Ah, yes, Dear Reader…I have a treat for you for this Monday’s Series! This is something I’ve been researching for the past three years and part of the paper I presented at the Meeting of the Three Societies last summer.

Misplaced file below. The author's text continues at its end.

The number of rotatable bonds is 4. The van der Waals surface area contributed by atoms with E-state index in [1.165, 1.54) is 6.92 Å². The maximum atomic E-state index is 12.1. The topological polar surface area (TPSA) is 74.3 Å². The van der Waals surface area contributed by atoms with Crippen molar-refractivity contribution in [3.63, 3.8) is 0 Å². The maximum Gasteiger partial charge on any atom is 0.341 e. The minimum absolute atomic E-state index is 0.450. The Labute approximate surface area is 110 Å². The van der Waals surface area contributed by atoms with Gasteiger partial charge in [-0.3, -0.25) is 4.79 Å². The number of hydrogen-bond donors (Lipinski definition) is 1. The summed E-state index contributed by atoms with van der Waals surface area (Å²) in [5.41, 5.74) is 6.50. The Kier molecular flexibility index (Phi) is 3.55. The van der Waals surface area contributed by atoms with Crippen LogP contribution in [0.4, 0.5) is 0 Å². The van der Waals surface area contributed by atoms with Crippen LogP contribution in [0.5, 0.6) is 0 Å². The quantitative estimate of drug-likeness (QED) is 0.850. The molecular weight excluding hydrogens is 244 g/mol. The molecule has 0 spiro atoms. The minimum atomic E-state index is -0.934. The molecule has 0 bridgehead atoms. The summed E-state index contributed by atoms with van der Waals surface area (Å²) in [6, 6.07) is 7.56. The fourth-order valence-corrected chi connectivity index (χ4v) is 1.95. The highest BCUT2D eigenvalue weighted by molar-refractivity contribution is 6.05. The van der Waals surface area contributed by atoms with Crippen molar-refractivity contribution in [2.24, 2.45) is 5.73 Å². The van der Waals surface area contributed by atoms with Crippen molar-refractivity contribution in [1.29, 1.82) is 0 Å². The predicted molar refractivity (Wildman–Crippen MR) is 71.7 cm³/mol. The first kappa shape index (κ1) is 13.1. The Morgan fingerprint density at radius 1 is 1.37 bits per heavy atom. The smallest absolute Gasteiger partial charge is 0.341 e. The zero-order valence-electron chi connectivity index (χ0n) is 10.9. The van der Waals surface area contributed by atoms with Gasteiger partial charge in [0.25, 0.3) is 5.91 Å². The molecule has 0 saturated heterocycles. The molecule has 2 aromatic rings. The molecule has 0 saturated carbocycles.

I wrote earlier about the inquest into Alexander Turnbull’s practice following the death of his patient, 68-year-old William Whitbread after a procedure involving Eustachian tube catheterization. While the Whitbread inquest ceased to attract significant public attention to draw attention to Turnbull’s status as a practitioner, or on safety of Eustachian tube catheterization, the death of eighteen-year hold Joseph Hall was another story. The case raised considerable more attention amongst the public and medical practitioners, than that of Whitbread’s; daily newspapers reported the case with immense details from the proceedings and depositions and the case’s medical attributes were even discussed in The Lancet. Hall’s death on Saturday June 22 was strikingly similar that that of Whitbread’s only a few days earlier: he had been plagued with a constant irritation in his ear and headed to Turnbull for continuous treatments, and died following the application of catheterization. What made this case different than the first to merit such public and professional interest?